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Straight Out Of Lewis Carroll's Trash Can
     

Straight Out Of Lewis Carroll's Trash Can

by Michael Rumpf
 

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RUDYARD UNIVERSITY once stood proudly in the Fishtown section of Philadelphia comfortably nestled between the lower income neighborhoods to the north and what is now called the Olde City section to the south. It is no longer there.

What happened to it?

Was it someone in the Administration? One of the Teachers? A conspiracy by the students?

Overview

RUDYARD UNIVERSITY once stood proudly in the Fishtown section of Philadelphia comfortably nestled between the lower income neighborhoods to the north and what is now called the Olde City section to the south. It is no longer there.

What happened to it?

Was it someone in the Administration? One of the Teachers? A conspiracy by the students?

It remains a mystery to this very day.

Perhaps there’s some clue in one of the college’s many colorful brochures.

You probably haven’t seen any of Rudyard’s colorful brochures, but if you’ve seen one college brochure, you’ve seen Rudyard’s. It could easily be mistaken for any other schools with its generic copy and pictures supposedly representing campus life. Turn to any page and you will find one of the following: Smiling, well-scrubbed students (The kind you generally see in Back—To-School clothing ads), filtered shots of campus buildings bathed in brilliant sunlight, pictures of pleasant-looking professors standing in front of smudged chalk boards, snapshots of the school’s pep squad (The members generally caught in mid-scream), images of intense people clutching violins, oboes and trumpets; photos of the players from the university’s various sports teams captured in thrilling action poses.

Not exactly an accurate depiction of college life, certainly, a fact that was starting to grate on our Prime Suspect, JONATHAN TOLLHAUSLER, at the start of his third year. Having enrolled at Rudyard with the sole intention of becoming a writer, Jonathan didn’t feel any closer to achieving his goal than he did three years earlier. Perhaps it was the required courses he had to take or maybe a lack of momentum, but he would have rather sat in the cafeteria all day and told jokes with his friends then gone to class. In retrospect, it would’ve probably helped if he had actually told someone (His advisor, for instance) about wanting to write.

His friends were also suspects.

JOHNNY MENNON (Suspect # 2), the manager of a struggling rock band, had enough trouble keeping his band together without also having to worry about school. RICHARD MEAD (Suspect #3) didn’t have a very convincing alibi because he, like Tollhausler, didn’t know what he was going to do about school either. Once he thought he had a plan, but that plan didn’t seem to be working for him anymore. And nobody was quite sure what to make of their friend ERNIE TURPIN (Suspect # 7), the guitar—toting, Sherlock Holmes fan who just seemed to be passing through on his way somewhere else.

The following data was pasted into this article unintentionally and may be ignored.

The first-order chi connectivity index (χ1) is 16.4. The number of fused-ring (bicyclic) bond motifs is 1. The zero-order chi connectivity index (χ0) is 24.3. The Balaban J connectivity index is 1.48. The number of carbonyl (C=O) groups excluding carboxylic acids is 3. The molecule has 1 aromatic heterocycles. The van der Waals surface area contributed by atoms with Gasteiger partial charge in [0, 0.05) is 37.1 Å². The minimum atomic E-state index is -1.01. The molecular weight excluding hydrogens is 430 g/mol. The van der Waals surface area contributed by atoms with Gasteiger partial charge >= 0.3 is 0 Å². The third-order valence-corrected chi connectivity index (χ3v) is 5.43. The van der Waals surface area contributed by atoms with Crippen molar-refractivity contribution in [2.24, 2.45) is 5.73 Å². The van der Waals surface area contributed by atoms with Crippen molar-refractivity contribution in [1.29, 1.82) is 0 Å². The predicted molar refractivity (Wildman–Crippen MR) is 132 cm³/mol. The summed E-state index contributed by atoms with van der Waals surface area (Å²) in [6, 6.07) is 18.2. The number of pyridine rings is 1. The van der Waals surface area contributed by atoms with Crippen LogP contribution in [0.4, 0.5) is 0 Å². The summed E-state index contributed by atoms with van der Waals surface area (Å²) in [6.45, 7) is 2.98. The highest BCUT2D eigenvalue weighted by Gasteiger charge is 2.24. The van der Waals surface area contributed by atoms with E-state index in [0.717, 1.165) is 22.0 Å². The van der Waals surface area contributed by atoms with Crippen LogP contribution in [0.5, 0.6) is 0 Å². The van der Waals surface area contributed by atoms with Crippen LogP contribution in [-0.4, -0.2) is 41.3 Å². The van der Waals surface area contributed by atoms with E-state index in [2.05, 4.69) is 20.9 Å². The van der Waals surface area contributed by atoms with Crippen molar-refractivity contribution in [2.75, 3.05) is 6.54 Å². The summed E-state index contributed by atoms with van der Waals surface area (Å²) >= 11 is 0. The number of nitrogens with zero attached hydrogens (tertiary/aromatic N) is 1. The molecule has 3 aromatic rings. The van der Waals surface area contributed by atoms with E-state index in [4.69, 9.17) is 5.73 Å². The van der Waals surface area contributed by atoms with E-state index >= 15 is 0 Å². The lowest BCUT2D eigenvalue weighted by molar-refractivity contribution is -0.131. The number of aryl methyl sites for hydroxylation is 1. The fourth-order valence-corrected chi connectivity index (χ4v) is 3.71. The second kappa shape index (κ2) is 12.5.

Then there were the teachers.

JEAN PAUL—STARER (Suspect # 5) wanted to teach, but the English Department kept canceling her classes and sending her off to teach incoming freshmen how to write term papers. GEORGES MELANGE (Suspect # 6) had assigned his class so many textbooks that people were starting to wonder if perhaps he didn’t own stock in several major textbook companies. ROBERT TENCHMAN (Suspect # 8) was more interested in tracking down the con man that scammed him out of 75 cents, and LYLE G. ADAMS (Suspect # 9) wanted to correct injustice wherever he found it—but he was having a lot of trouble finding it. Finally, there was NATHAN BUCKLES (Suspect # 10), who longed for the day when he would meet a student who found cost-push inflation exciting.

And then there were the women who loved them.

DIANE CURZEWSKI (Suspect # 11) was attracted to Tollhausler, but wasn’t sure her boyfriend (Material Witness # 8) would approve of her getting involved with such a poor student. HOLLY RAKE (Suspect # 12) found herself taken with Richard Mead but suspected he was just as much trouble to be in a relationship with as she was. SUSAN KAHN (Suspect # 13) knew Ernie Turpin was a catch but worried that, at some point, she would have to throw him back.

Then there was the Rudyard University Administration: PRESIDENT RALPH GARIBALDI (Suspect # 4), who couldn’t understand why everyone was so troubled by his plan to tear down every building on campus; DOUG SHELLINGTON (Suspect # 14), in charge of Ralph’s staff, suspected there might be a Teachers’ strike, SARAH MITCHELL (Accessory After the Fact) was convinced the Security Guards were going to walk out as well, and ANDREA GOLDEN and DON GRETZ (Suspects # 15 & 16) were equally worried because they were secretly dating and were afraid people were beginning to suspect.

One of these people would set off a sequence of events that would eventually bring down a major university.

Product Details

BN ID:
2940012701824
Publisher:
Michael Rumpf
Publication date:
12/27/2010
Sold by:
Barnes & Noble
Format:
NOOK Book
Pages:
402
File size:
1 MB

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Meet the Author

Michael J. Rumpf was born. Everything has been downhill ever since.

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